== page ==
As the Second World War blockbuster Darkest Hour hits the silver screen and tensions mount for the coming Academy Awards, Luxury London talks to costume designer and double Oscar nominee Jacqueline Durran about the city’s starring role
One of Sir Winston Churchill’s most famous quotes is ‘my tastes are simple: I am easily satisfied with the best’. Yet, less than half an hour into director Joe Wright’s new film Darkest Hour, which focuses on Churchill’s (played by Gary Oldman) first five weeks as prime minister in 1940, it is quite apparent that his tastes were, in fact, very specific and unconventional.
His unusual routine – such as his penchant for alcohol with every meal (including breakfast), and a nap at 4pm every day – plus his occasional brutish nature, made Churchill unpopular. Meanwhile, opposition from within his own cabinet about his decision not to negotiate with Nazi Germany made his job as prime minister at such a crucial time in British history even more of a struggle.
Darkest Hour dramatises Churchill’s personal battle within the wider context of the war, and explores sides that are often forgotten – such as his problems with depression. Writer Anthony McCarten (The Theory of Everything) once again brings humanity to a renowned figure, for whom myth often precedes truth.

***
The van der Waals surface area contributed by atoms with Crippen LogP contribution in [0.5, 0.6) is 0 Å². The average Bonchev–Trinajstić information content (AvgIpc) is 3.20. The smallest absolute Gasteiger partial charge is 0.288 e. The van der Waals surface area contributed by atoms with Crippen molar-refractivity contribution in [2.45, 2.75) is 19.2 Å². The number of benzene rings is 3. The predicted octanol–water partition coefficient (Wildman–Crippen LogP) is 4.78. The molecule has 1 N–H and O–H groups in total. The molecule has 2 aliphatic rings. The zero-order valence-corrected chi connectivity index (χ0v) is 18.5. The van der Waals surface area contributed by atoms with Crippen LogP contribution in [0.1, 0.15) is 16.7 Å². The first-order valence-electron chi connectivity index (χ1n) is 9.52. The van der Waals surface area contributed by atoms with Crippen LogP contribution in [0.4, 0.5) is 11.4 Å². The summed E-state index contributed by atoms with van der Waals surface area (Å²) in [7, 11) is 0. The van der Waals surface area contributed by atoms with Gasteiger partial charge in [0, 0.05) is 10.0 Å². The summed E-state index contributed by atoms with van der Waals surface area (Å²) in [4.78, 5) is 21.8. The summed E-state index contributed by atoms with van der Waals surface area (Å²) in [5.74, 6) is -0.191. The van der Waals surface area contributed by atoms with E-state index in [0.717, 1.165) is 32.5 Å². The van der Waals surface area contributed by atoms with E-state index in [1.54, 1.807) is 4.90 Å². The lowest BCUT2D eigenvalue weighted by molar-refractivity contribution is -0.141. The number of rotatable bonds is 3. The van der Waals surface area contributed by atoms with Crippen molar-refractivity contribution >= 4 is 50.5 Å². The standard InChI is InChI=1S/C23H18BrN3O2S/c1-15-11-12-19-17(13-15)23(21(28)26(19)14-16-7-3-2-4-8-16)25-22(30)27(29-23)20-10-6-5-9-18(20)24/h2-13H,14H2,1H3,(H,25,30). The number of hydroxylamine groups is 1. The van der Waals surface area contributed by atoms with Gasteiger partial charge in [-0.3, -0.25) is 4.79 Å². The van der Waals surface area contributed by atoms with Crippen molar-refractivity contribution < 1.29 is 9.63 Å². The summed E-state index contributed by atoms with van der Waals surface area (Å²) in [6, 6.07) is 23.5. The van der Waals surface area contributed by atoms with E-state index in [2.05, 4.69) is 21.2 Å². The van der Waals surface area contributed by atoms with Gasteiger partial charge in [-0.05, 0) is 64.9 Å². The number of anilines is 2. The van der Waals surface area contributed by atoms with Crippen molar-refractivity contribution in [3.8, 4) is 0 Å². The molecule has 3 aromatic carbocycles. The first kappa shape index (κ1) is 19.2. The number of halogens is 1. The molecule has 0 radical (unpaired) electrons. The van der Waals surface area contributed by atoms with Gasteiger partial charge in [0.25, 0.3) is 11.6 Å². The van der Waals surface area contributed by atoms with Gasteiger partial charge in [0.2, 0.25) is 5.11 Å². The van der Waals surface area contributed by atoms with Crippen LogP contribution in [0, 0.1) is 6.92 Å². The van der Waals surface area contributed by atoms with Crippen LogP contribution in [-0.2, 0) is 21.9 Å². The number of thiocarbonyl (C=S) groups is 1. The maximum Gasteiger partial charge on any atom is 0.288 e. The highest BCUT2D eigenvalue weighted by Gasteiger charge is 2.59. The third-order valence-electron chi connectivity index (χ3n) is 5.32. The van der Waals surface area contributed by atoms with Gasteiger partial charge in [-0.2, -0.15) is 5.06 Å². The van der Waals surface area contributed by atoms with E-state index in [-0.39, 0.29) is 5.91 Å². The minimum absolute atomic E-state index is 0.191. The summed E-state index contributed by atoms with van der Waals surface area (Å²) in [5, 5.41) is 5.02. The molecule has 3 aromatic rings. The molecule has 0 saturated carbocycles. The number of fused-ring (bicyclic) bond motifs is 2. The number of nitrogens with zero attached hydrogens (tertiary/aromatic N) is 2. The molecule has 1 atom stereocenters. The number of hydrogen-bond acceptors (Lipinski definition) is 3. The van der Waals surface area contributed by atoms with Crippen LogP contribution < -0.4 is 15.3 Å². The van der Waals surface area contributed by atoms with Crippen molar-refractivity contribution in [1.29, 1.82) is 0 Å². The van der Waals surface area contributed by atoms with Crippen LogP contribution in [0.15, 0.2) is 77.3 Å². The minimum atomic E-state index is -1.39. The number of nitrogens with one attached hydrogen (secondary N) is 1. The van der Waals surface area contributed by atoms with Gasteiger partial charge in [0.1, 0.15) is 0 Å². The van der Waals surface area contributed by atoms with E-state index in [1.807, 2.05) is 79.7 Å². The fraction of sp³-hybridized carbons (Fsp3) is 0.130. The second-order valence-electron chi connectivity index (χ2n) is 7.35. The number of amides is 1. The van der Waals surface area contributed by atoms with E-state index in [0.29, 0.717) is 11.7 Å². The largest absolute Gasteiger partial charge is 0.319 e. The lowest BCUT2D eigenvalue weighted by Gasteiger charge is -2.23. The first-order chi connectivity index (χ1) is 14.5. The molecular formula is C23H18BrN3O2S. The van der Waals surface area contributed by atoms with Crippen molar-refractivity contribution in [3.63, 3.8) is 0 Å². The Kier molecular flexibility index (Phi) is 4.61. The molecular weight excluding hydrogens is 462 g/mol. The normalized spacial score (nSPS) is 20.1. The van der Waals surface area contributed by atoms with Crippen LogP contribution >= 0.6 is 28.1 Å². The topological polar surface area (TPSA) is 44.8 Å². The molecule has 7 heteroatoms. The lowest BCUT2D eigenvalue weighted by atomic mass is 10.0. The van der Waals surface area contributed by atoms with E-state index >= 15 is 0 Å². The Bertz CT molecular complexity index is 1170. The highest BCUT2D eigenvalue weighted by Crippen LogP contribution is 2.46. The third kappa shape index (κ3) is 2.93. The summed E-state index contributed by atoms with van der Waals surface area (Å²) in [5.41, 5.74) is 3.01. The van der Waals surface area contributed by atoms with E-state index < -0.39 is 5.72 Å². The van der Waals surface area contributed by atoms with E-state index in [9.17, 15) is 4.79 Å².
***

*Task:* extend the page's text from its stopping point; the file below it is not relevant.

Another reason why Churchill remains so recognisable is his distinct sense of style – although it may not have been simple, he certainly chose the best. He shopped for his attire mostly in St. James’s and Mayfair, where he conducted secret meetings in his makeshift war bunker in the disused Down Street underground station. The area became the starting point for sourcing Oldman’s wardrobe for the film, which was put together by costume designer Jacqueline Durran whose previous work with Wright includes Atonement and Anna Karenina, for which she won an Academy Award in 2013.
“I think it was about trying to make the most authentic picture of Churchill. We wanted, if we could, to tap into the skills that were there when he bought clothes from those suppliers,” she describes. “We decided right from the beginning that we didn’t want to stylise it... we wanted to keep quite close to the reality. A lot of the references were photographs of the actual people; it’s rare to work on a film where everyone is so photographed.”
While Churchill had more than one tailor, for Darkest Hour Oldman was measured up by Henry Poole & Co. The Savile Row tailor still offers the chalk stripe fabric that was made especially for the prime minister – it is even woven in the same Fox Brothers mill. Henry Poole also made Ben Mendelsohn’s costumes for the character of King George VI: the naval suit and the classic blue.
One of Churchill’s most famous garments was the siren suit he designed himself – he coined them his ‘rompers’. They were effectively boiler suits, but Churchill had them made in an array of fabrics and colours for every occasion, most notably in green velvet by Turnbull & Asser. Unfortunately, the siren suit doesn’t appear in the film, however Turnbull & Asser was called on to make shirts and that familiar spotty bow tie.